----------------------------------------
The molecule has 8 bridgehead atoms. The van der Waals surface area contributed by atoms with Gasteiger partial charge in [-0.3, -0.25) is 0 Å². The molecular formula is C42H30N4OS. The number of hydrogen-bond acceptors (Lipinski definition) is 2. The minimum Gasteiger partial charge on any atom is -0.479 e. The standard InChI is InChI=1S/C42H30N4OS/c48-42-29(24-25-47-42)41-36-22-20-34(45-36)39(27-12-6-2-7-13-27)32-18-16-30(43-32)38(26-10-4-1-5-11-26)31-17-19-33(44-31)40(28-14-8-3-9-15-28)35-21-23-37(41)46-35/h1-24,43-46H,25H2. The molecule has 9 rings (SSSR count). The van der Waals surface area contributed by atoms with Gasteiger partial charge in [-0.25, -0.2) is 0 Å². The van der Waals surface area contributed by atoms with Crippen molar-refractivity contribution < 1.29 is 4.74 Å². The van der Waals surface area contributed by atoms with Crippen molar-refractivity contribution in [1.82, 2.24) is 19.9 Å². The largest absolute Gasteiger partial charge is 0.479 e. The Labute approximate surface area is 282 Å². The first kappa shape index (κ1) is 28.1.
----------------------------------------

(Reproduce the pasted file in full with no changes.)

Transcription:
The molecule has 8 bridgehead atoms. The van der Waals surface area contributed by atoms with Gasteiger partial charge in [-0.3, -0.25) is 0 Å². The molecular formula is C42H30N4OS. The number of hydrogen-bond acceptors (Lipinski definition) is 2. The minimum Gasteiger partial charge on any atom is -0.479 e. The standard InChI is InChI=1S/C42H30N4OS/c48-42-29(24-25-47-42)41-36-22-20-34(45-36)39(27-12-6-2-7-13-27)32-18-16-30(43-32)38(26-10-4-1-5-11-26)31-17-19-33(44-31)40(28-14-8-3-9-15-28)35-21-23-37(41)46-35/h1-24,43-46H,25H2. The molecule has 9 rings (SSSR count). The van der Waals surface area contributed by atoms with Gasteiger partial charge in [-0.25, -0.2) is 0 Å². The van der Waals surface area contributed by atoms with Crippen molar-refractivity contribution < 1.29 is 4.74 Å². The van der Waals surface area contributed by atoms with Crippen molar-refractivity contribution in [1.82, 2.24) is 19.9 Å². The largest absolute Gasteiger partial charge is 0.479 e. The Labute approximate surface area is 282 Å². The first kappa shape index (κ1) is 28.1.